U.S. Secretary of State Condoleezza Rice says that since the September 11th, 2001 terrorist attacks, the United States has had the difficult task of balancing its traditional openness to foreign visitors and ensuring security:
"When we make it harder for terrorists to travel, we make it harder for them to attack us. And it is absolutely vital for us, all of us, to enhance the security of international travel... We recognize, though, that striking a balance is important. And we certainly do not want to make things more difficult for legitimate travelers. I know that some of our initial security measures after September 11th have caused delays in getting visas and even led some foreign citizens to believe that the United States is no longer welcoming to them. We've heard these legitimate concerns and we are doing everything that we can to improve our visa policy while also maintaining our security."
Since September 2001, the United States has taken steps to make it easier to travel to the United States while maintaining security. It has created five hundred new consular positions that help expedite the process of obtaining U.S. visas. As a result of this and other measures, the number of foreign travelers in America has increased every year since 2001 and more U.S. visas are being issued today than at any time since September 11th, 2001.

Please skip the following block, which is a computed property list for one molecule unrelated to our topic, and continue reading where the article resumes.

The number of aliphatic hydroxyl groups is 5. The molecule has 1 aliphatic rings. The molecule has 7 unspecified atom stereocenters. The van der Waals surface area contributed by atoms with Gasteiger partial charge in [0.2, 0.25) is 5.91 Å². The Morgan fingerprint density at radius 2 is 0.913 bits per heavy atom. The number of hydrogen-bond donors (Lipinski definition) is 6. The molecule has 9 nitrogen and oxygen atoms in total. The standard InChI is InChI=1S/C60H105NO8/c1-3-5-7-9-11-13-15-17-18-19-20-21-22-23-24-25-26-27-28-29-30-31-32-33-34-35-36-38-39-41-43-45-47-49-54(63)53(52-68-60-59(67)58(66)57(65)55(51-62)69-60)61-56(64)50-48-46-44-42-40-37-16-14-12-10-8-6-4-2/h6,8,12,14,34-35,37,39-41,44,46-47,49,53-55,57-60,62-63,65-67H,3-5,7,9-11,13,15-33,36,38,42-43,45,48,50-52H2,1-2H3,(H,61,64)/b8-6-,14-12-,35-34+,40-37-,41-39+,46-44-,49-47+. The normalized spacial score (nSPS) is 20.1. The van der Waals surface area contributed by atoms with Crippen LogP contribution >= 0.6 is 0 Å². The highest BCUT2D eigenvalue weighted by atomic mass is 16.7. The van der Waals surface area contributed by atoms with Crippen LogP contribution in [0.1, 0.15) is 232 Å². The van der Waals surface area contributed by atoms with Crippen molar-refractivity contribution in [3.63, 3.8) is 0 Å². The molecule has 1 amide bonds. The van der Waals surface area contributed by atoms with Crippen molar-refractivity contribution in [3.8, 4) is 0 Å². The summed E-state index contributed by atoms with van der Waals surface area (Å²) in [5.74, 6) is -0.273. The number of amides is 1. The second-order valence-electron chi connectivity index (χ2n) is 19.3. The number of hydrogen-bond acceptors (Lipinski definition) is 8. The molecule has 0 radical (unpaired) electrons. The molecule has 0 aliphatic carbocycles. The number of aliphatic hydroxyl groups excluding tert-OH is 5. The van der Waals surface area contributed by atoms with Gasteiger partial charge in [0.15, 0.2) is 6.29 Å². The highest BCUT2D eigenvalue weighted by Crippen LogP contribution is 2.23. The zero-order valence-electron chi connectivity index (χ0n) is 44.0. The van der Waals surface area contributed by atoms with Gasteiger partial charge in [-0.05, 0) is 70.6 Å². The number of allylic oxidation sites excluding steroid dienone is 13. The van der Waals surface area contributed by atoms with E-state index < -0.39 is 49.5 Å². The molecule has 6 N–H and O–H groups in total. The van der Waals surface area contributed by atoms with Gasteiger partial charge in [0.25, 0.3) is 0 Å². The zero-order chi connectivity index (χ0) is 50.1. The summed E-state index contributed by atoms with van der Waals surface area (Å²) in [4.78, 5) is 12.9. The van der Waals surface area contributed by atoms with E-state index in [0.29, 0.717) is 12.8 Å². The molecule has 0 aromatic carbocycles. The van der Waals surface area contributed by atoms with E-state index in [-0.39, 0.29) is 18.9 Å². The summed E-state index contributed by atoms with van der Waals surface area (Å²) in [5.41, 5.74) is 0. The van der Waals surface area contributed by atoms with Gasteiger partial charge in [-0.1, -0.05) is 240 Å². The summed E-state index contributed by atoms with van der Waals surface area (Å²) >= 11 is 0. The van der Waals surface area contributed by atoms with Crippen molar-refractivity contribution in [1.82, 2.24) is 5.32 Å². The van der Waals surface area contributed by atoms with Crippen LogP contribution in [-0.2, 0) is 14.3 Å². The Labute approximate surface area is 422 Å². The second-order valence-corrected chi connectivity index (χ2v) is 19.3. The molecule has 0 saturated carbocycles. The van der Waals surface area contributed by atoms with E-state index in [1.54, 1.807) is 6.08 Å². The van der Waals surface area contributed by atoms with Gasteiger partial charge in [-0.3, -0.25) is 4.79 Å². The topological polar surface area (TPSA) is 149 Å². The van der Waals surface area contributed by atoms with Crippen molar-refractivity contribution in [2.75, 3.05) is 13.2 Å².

The United States also plans to introduce an electronic visa application process and will begin testing how digital video conferencing technology could facilitate the processing of visas. This could make it dramatically easier for many foreign citizens who now have to travel great distances to be interviewed by a U.S. consular officer. The United States, says Secretary of State Rice, has heard the legitimate concerns of travelers worldwide and is responding with changes for the better:
"The troubles that you have heard about or may have even experienced in 2002 are no longer the case in 2006."
America's doors, she says, are now more open, even as its borders are more secure.
The preceding was an editorial reflecting the views of the United States Government.